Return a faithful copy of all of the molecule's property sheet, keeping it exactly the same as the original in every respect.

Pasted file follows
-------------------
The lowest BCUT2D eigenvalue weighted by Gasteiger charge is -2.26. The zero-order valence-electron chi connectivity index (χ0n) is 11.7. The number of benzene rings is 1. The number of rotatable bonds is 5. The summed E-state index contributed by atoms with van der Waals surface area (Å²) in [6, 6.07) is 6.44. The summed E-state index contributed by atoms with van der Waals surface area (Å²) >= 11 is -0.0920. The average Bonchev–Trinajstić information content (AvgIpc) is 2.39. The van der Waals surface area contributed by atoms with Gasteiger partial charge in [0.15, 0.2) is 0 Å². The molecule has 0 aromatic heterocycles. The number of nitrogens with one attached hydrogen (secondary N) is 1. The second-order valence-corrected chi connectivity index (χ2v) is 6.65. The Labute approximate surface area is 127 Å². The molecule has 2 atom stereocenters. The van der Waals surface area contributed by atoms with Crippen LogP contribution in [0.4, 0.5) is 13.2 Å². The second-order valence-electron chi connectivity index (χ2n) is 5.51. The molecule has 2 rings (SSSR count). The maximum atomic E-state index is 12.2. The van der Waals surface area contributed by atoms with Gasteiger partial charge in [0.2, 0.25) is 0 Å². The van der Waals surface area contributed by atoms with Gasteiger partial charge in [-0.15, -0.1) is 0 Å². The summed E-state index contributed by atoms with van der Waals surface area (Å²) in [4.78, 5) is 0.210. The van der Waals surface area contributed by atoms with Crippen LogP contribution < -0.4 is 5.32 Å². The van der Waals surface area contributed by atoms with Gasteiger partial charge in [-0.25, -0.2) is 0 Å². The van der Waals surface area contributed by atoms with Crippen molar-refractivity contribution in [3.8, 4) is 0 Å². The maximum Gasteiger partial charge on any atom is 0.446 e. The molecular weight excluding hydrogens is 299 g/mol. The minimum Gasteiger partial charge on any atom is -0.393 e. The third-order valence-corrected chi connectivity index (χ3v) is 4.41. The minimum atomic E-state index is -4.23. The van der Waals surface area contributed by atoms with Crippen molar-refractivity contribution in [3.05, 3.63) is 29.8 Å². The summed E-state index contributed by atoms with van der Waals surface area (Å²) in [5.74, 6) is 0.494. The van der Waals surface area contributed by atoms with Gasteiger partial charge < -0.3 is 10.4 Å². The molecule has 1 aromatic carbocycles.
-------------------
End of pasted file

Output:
The lowest BCUT2D eigenvalue weighted by Gasteiger charge is -2.26. The zero-order valence-electron chi connectivity index (χ0n) is 11.7. The number of benzene rings is 1. The number of rotatable bonds is 5. The summed E-state index contributed by atoms with van der Waals surface area (Å²) in [6, 6.07) is 6.44. The summed E-state index contributed by atoms with van der Waals surface area (Å²) >= 11 is -0.0920. The average Bonchev–Trinajstić information content (AvgIpc) is 2.39. The van der Waals surface area contributed by atoms with Gasteiger partial charge in [0.15, 0.2) is 0 Å². The molecule has 0 aromatic heterocycles. The number of nitrogens with one attached hydrogen (secondary N) is 1. The second-order valence-corrected chi connectivity index (χ2v) is 6.65. The Labute approximate surface area is 127 Å². The molecule has 2 atom stereocenters. The van der Waals surface area contributed by atoms with Crippen LogP contribution in [0.4, 0.5) is 13.2 Å². The second-order valence-electron chi connectivity index (χ2n) is 5.51. The molecule has 2 rings (SSSR count). The maximum atomic E-state index is 12.2. The van der Waals surface area contributed by atoms with Gasteiger partial charge in [0.2, 0.25) is 0 Å². The van der Waals surface area contributed by atoms with Gasteiger partial charge in [-0.15, -0.1) is 0 Å². The summed E-state index contributed by atoms with van der Waals surface area (Å²) in [4.78, 5) is 0.210. The van der Waals surface area contributed by atoms with Crippen LogP contribution < -0.4 is 5.32 Å². The van der Waals surface area contributed by atoms with Gasteiger partial charge in [-0.25, -0.2) is 0 Å². The van der Waals surface area contributed by atoms with Crippen molar-refractivity contribution in [3.8, 4) is 0 Å². The maximum Gasteiger partial charge on any atom is 0.446 e. The molecular weight excluding hydrogens is 299 g/mol. The minimum Gasteiger partial charge on any atom is -0.393 e. The third-order valence-corrected chi connectivity index (χ3v) is 4.41. The minimum atomic E-state index is -4.23. The van der Waals surface area contributed by atoms with Crippen molar-refractivity contribution in [3.05, 3.63) is 29.8 Å². The summed E-state index contributed by atoms with van der Waals surface area (Å²) in [5.74, 6) is 0.494. The van der Waals surface area contributed by atoms with Gasteiger partial charge < -0.3 is 10.4 Å². The molecule has 1 aromatic carbocycles.